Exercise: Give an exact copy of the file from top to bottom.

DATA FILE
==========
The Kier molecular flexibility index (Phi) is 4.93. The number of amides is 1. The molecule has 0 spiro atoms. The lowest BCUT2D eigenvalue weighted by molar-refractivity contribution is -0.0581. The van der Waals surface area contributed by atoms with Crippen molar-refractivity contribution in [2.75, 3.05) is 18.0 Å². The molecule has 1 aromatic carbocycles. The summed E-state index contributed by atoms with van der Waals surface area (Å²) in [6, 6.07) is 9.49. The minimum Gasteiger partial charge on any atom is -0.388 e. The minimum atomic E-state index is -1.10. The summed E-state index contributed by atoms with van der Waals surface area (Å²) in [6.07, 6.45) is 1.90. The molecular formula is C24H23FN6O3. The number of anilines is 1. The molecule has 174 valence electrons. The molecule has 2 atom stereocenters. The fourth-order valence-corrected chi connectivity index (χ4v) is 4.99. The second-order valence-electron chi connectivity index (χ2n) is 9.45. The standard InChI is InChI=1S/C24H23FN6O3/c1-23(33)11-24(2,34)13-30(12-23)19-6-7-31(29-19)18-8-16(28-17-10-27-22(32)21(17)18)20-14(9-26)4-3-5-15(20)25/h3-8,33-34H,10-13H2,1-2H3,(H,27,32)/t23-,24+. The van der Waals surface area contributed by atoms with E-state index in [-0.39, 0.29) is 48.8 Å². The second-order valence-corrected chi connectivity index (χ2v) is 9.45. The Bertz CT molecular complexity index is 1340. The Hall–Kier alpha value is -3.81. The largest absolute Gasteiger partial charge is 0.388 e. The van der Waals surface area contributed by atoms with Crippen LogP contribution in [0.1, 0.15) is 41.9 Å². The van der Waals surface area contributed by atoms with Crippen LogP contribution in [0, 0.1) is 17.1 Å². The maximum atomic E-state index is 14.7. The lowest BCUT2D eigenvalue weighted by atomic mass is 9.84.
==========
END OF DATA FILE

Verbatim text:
The Kier molecular flexibility index (Phi) is 4.93. The number of amides is 1. The molecule has 0 spiro atoms. The lowest BCUT2D eigenvalue weighted by molar-refractivity contribution is -0.0581. The van der Waals surface area contributed by atoms with Crippen molar-refractivity contribution in [2.75, 3.05) is 18.0 Å². The molecule has 1 aromatic carbocycles. The summed E-state index contributed by atoms with van der Waals surface area (Å²) in [6, 6.07) is 9.49. The minimum Gasteiger partial charge on any atom is -0.388 e. The minimum atomic E-state index is -1.10. The summed E-state index contributed by atoms with van der Waals surface area (Å²) in [6.07, 6.45) is 1.90. The molecular formula is C24H23FN6O3. The number of anilines is 1. The molecule has 174 valence electrons. The molecule has 2 atom stereocenters. The fourth-order valence-corrected chi connectivity index (χ4v) is 4.99. The second-order valence-electron chi connectivity index (χ2n) is 9.45. The standard InChI is InChI=1S/C24H23FN6O3/c1-23(33)11-24(2,34)13-30(12-23)19-6-7-31(29-19)18-8-16(28-17-10-27-22(32)21(17)18)20-14(9-26)4-3-5-15(20)25/h3-8,33-34H,10-13H2,1-2H3,(H,27,32)/t23-,24+. The van der Waals surface area contributed by atoms with E-state index in [-0.39, 0.29) is 48.8 Å². The second-order valence-corrected chi connectivity index (χ2v) is 9.45. The Bertz CT molecular complexity index is 1340. The Hall–Kier alpha value is -3.81. The largest absolute Gasteiger partial charge is 0.388 e. The van der Waals surface area contributed by atoms with Crippen LogP contribution in [0.1, 0.15) is 41.9 Å². The van der Waals surface area contributed by atoms with Crippen LogP contribution in [0, 0.1) is 17.1 Å². The maximum atomic E-state index is 14.7. The lowest BCUT2D eigenvalue weighted by atomic mass is 9.84.